Con*stit"u*ent (?), a. [L. constituens, -entis, p.pr. See Constitute.]

1.

Serving to form, compose, or make up; elemental; component.

Body, soul, and reason are the three parts necessarily constituent of a man. Dryden.

2.

Having the power of electing or appointing.

A question of right arises between the constituent and representative body. Junius.

 

© Webster 1913.


Con*stit"u*ent, n.

1.

The person or thing which constitutes, determines, or constructs.

Their first composure and origination require a higher and nobler constituent than chance. Sir M. Hale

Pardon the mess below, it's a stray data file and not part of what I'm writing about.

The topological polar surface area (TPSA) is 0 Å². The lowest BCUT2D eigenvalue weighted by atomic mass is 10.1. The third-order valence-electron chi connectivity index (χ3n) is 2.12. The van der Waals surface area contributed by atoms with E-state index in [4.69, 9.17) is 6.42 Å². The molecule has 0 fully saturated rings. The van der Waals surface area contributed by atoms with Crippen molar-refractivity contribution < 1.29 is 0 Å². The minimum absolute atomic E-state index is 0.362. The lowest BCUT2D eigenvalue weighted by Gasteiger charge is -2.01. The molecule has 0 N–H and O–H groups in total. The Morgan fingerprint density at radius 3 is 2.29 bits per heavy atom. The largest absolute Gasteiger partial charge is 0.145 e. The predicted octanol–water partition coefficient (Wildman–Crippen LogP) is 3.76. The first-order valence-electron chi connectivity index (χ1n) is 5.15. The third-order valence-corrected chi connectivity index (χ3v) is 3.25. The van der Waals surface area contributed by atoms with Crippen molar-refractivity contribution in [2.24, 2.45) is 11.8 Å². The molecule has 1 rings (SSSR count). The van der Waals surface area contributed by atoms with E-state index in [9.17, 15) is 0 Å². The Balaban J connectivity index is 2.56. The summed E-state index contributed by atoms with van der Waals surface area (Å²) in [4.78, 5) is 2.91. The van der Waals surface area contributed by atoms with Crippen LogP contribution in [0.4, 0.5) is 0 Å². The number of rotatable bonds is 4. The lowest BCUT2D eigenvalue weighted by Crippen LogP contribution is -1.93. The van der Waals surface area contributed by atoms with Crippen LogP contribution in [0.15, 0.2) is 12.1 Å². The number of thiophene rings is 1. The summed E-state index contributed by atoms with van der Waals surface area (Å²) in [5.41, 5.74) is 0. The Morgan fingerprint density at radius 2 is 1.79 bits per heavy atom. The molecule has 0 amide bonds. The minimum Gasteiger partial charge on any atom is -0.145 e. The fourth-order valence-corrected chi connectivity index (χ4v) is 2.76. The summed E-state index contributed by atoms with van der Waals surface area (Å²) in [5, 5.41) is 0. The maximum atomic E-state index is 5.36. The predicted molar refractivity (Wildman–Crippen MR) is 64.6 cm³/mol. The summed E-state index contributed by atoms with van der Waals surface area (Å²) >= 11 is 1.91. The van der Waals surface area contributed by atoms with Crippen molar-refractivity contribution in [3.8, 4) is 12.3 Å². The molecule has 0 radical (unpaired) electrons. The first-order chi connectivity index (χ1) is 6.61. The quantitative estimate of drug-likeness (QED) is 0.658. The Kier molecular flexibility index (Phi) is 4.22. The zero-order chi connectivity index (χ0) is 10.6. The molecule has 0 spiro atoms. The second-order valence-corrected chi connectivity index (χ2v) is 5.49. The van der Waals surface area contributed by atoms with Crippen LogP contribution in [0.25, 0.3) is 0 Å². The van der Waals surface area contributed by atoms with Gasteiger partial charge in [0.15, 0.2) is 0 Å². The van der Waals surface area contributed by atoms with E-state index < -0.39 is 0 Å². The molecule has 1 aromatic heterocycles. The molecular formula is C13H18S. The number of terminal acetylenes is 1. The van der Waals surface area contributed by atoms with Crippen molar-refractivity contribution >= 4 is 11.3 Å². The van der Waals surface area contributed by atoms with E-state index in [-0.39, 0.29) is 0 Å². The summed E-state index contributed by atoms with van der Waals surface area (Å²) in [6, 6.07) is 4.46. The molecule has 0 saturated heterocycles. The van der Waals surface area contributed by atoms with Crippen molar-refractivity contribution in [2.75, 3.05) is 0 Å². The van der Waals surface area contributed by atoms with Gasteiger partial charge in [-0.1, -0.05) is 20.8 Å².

2.

That which constitutes or composes, as a part, or an essential part; a component; an element.

We know how to bring these constituents together, and to cause them to form water. Tyndall.

3.

One for whom another acts; especially, one who is represented by another in a legislative assembly; -- correlative to representative.

The electors in the district of a representative in Congress, or in the legislature of a State, are termed his constituents. Abbot.

To appeal from the representatives to the constituents. Macaulay.

4. Law

A person who appoints another to act for him as attorney in fact.

Burrill.

 

© Webster 1913.

Log in or registerto write something here or to contact authors.